From the Islamic perspective, we know that our nafs are part of our self, our subconscious. This is sometimes interchanged with ruh or spirit. Often nafs is designated for the soul inside of the body whereas ruh refers to the soul being outside of the body. In Quran, one’s inner self or nafs, are described in 3 stages.
Nafs that influence evil, Nafs al-ammara bissuu (primal, raw desire, pleasure seeking)
Nafs that blame, Nafs al-lawwama (self critique, morality, decision making, awareness)
Nafs at peace, Nafs al-mutma inna (righteous behaviors, contentment, tranquil, striving for hereafter)
We can think of Nafs al-ammarra bissuu as earthly, primal desire. Nafs al-lawwama as a transitional stage where we engage in jihad against our own temptations and self. Nafs al-mutma inna can be thought of as spiritual enlightenment and a reassured soul.
[To the righteous it will be said], “O reassured soul, Return to your Lord, well-pleased and pleasing [to Him], And enter among My [righteous] servants, And enter My Paradise.يَا أَيَّتُهَا النَّفْسُ الْمُطْمَئِنَّةُ رْجِعِي إِلَىٰ رَبِّكِ رَاضِيَةً مَّرْضِيَّةً فَادْخُلِي فِي عِبَادِي وَادْخُلِي جَنَّتِي
Our heart, or qalb, is mentioned many times throughout Quran and hadith. Some psychological disorders and behavioral issues stem from diseases of the heart. We can think of our heart as being one of three types.
The dark, diseased and dead heart which is void of iman (faith). Shaytan (Satan) does not need to tempt this heart as he has taken up residence within it.
The struggling heart that has iman and wants goodness, but is fighting against darkness. This heart is in a state of jihad and shaytan tries to take advantage.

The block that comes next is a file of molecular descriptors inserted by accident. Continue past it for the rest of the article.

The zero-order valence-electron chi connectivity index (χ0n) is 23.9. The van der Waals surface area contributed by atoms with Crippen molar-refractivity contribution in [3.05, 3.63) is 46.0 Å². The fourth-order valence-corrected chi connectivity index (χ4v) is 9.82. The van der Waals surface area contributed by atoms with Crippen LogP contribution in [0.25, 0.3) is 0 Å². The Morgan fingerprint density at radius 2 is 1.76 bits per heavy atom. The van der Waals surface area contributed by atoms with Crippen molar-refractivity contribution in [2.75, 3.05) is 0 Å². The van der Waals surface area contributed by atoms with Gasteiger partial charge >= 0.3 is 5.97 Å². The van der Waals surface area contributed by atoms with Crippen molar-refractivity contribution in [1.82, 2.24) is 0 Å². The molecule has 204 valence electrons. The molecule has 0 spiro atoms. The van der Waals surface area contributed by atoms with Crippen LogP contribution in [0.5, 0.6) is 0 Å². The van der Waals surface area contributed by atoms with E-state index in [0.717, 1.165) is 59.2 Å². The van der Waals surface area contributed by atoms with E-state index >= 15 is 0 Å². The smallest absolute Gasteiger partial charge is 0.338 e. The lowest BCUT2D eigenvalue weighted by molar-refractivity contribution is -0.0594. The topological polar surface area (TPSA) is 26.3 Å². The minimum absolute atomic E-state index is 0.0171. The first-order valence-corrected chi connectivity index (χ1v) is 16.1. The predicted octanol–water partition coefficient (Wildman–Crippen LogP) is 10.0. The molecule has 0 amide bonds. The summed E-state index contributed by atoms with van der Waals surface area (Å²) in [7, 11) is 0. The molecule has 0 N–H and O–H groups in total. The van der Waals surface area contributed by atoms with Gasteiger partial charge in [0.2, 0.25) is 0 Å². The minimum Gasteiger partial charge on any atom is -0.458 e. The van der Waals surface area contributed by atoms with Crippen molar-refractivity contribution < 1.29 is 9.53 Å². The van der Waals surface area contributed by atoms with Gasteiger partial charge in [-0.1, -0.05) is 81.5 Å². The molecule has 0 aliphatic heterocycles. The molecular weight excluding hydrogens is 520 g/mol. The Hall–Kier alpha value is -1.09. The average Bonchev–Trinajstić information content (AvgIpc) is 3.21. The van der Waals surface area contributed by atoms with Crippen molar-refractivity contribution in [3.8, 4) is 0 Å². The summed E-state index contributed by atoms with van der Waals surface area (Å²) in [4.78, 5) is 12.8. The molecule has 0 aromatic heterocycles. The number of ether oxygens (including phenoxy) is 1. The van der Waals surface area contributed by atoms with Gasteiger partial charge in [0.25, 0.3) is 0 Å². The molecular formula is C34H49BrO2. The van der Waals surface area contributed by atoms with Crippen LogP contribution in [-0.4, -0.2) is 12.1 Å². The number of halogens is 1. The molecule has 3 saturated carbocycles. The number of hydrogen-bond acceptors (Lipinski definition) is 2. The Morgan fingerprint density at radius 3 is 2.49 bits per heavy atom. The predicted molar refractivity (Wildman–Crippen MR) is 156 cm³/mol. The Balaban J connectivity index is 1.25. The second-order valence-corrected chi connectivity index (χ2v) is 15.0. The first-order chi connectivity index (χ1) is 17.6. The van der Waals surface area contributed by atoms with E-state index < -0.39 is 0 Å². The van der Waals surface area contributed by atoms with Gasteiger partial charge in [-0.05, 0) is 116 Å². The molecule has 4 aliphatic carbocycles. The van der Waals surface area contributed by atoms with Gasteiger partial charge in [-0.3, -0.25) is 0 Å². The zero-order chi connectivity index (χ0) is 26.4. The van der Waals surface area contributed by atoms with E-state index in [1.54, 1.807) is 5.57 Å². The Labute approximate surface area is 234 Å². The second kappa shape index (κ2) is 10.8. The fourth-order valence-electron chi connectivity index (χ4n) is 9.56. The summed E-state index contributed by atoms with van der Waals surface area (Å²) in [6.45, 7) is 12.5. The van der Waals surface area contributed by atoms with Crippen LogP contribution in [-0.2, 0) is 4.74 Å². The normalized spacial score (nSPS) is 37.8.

The illuminated heart full of iman .This is a protected and strong heart radiating noor (light).
The only way to have an illuminated heart is to make Allah (Swt) the center of our hearts. All too often we put things into this slot that were never meant to be there, such as career or spouses. That is not to say that we should not love our spouse, but no one can come above Al-Wadood (The Loving) An-Noor (The Light).
"And conceal your speech or publicize it; indeed, He is knowing of that within the heart"
وَأَسِرُّوا قَوْلَكُمْ أَوِ اجْهَرُوا بِهِ إِنَّهُ عَلِيمٌ بِذَاتِ الصُّدُورِ
Therapists often look towards a person’s social network for ongoing support and increased accountability. They are trying to bring heart, love and service into the therapeutic equation. We know that when we submit to Allah (swt) and make duaa for Him to open our hearts, that is the best source of support and accountability.
Islamic psychology is essentially the integration of spirituality and modern psychology. Just as many Islamic principles like nafs line up with psychology, we can also look at elements of Islam from a psychological perspective. Such as looking at the psychological benefit of wearing the veil or how fasting impacts our behavioral health choices.
Therapy which is combined with faith will ultimately be more positive and impactful for those within the ummah that are struggling with mental health concerns. Not only is Islam compatible with psychology, we can see the field of psychology as a tool given to us from Allah (swt).